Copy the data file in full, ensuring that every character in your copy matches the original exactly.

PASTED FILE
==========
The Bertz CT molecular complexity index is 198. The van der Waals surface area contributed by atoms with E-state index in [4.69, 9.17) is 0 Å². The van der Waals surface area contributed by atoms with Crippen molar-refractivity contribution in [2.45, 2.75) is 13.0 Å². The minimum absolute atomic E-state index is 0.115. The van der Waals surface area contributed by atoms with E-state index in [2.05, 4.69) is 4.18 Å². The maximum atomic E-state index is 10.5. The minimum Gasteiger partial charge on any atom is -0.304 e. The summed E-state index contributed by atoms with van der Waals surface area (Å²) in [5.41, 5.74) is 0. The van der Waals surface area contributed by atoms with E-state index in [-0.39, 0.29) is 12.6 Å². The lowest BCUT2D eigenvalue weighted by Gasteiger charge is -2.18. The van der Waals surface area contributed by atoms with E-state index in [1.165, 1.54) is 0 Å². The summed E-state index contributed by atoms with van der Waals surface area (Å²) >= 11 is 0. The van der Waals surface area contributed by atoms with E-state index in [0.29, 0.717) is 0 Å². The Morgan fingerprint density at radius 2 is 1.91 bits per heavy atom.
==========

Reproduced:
The Bertz CT molecular complexity index is 198. The van der Waals surface area contributed by atoms with E-state index in [4.69, 9.17) is 0 Å². The van der Waals surface area contributed by atoms with Crippen molar-refractivity contribution in [2.45, 2.75) is 13.0 Å². The minimum absolute atomic E-state index is 0.115. The van der Waals surface area contributed by atoms with E-state index in [2.05, 4.69) is 4.18 Å². The maximum atomic E-state index is 10.5. The minimum Gasteiger partial charge on any atom is -0.304 e. The summed E-state index contributed by atoms with van der Waals surface area (Å²) in [5.41, 5.74) is 0. The van der Waals surface area contributed by atoms with E-state index in [-0.39, 0.29) is 12.6 Å². The lowest BCUT2D eigenvalue weighted by Gasteiger charge is -2.18. The van der Waals surface area contributed by atoms with E-state index in [1.165, 1.54) is 0 Å². The summed E-state index contributed by atoms with van der Waals surface area (Å²) >= 11 is 0. The van der Waals surface area contributed by atoms with E-state index in [0.29, 0.717) is 0 Å². The Morgan fingerprint density at radius 2 is 1.91 bits per heavy atom.